For Writers Thinking of Quitting

For Writers Thinking of Quitting- elsieisy blog

by John Chizoba Vincent

I don’t care to know how many times you have been rejected by magazines and online journals. I don’t care because it is normal to writers.  I don’t care to know how many publication houses your manuscripts have gone to and they bounced back to you, dirty and rough.  I know how it hurts because I have been in the same shoes as you are right now. I have been rejected severally and one publisher or editor once threw my manuscript on me.  He said I was writing rubbish, what he could not completely comprehend and I knelt down, begging him to publish it.  He walked me out from his office.  The only option I had was to sell some of my manuscripts to get one of my books published.

An editor in one of the publishing houses in Lagos told me that I won’t go far in writing if I am not living abroad.  Yes, I understood him very well.  It is easier to push from Abroad to Nigeria as a writer than to start or push from Nigeria. To become a writer here in Nigeria is an endless torment, an endless dreadful torture because no one cares about what you have written or what you have done.  Your manuscripts remain in your shelf, no leave no transfer.

Editors will tell you what they told Kenneth Grahame “An irresponsible holiday story that will never sell.” This might possibly be the most whimsical description ever of the adventures of Mole, Rat, Toad, and Badger in the best-selling children’s tale The Wind in the Willows.

Kenneth Grahame could have given up when he was told that, but he never did.  He kept pushing until that book was published. So, I don’t care to know what they have told you as a writer, poet, author or novelist, don’t mind them just push a little more.  You don’t need to write like Chimamanda Adichie, you don’t need to horn your voice like Habila Helon, you don’t need to possess special strength or smoothness of tale like Tomi Adeyemi, Buchi Emecheta before you can be published and; you don’t have to sound like Wole Soyinka, Chinua Achebe, Chris Okigbo, and many of them to be known.

You just have to be yourself. Be your own weak self.  Learn the art and keep moving on your own pace.  You will be rejected, they will rape off your sanity, abuse will come but never relent in your pursuit of happiness and joy in that thing that gives you joy.

Writing is a lifestyle you have to imbibe in. No one sees your struggles, they only want the result.  You never knew how Chimamanda Adichie got to where she is now.  You never knew the struggles and pains she had to go through writing those books.  She didn’t wake up one day to become this famous, she started from somewhere. She had sleepless nights, she was abused also, she was brave enough to stand on her ground.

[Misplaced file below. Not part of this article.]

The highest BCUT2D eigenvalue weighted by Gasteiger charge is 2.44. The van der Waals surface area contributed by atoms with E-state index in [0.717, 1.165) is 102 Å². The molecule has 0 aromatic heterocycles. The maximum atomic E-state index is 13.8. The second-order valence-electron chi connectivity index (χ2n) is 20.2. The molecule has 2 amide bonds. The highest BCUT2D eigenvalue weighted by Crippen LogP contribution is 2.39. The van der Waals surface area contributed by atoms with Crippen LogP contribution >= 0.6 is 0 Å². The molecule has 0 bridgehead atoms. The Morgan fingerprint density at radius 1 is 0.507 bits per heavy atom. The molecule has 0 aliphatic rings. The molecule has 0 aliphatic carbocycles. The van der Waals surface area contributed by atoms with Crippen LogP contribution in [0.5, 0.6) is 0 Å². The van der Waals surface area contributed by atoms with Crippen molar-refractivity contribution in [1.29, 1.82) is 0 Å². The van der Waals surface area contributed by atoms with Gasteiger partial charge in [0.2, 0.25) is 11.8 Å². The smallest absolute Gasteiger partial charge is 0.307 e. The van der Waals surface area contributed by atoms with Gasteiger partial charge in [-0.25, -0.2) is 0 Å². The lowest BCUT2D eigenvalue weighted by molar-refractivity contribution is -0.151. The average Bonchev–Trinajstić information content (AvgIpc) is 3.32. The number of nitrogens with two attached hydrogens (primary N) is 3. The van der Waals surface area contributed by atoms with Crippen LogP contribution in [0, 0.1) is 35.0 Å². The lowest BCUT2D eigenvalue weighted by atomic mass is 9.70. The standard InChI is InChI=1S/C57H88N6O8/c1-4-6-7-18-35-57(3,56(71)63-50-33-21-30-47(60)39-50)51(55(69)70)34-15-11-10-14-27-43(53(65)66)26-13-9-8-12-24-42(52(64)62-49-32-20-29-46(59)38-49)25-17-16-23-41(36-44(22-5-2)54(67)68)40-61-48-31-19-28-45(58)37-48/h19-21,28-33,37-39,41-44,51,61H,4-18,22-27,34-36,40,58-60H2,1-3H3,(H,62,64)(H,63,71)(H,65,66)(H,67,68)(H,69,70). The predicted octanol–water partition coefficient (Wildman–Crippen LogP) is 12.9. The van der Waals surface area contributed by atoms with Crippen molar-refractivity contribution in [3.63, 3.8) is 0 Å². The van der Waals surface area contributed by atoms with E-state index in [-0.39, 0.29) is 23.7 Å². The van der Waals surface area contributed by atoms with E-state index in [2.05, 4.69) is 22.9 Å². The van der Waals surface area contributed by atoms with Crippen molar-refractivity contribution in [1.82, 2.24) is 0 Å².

If you are a writer, before you write, learn the rules of the language you deploy. Ignorance is not poetic licence.

Herman Melville‘s masterpiece, Moby-Dick, was turned down by multiple publishers, some of whom had creative suggestions for the author. Peter J. Bentley of Bentley & Son Publishing House wrote: “First, we must ask, does it have to be a whale? While this is a rather delightful, if somewhat esoteric, plot device, we recommend an antagonist with a more popular visage among the younger readers. For instance, could not the Captain be struggling with a depravity towards young, perhaps voluptuous, maidens?”

Melville nevertheless got his tale of futile revenge published – by none other than Richard Bentley, of Bentley & Son. (The American edition debuted less than a month later.) That said, the author still made some serious sacrifices, paying for the typesetting and plating himself.

Ernest Hemingway was also rejected. The Sun Also Rises is perhaps Hemingway’s most widely read work, but not everyone was a fan. In 1925, Moberley Luger of publisher Peacock & Peacock wrote to the 26-year-old author: “If I may be frank — you certainly are in your prose — I found your efforts to be both tedious and offensive. You really are a man’s man, aren’t you? I wouldn’t be surprised to hear that you had penned this entire story locked up at the club, ink in one hand, brandy in the other. Your bombastic, dipsomaniac, where-to-now characters had me reaching for my own glass of brandy.”

It’s a harsh assessment—though from what we know of Hemingway, it proposes a scenario that is not unlikely either. Still, this rejection hardly damaged his career. The novel would be published by Scribner’s the following year.

Don’t quit as a writer, there are many people out there waiting to read you.  There are many stories you still need to write because if you don’t write it, no one else will. Remain who you are – A Writer!

Edited to suit this platform by ELSiEiSY

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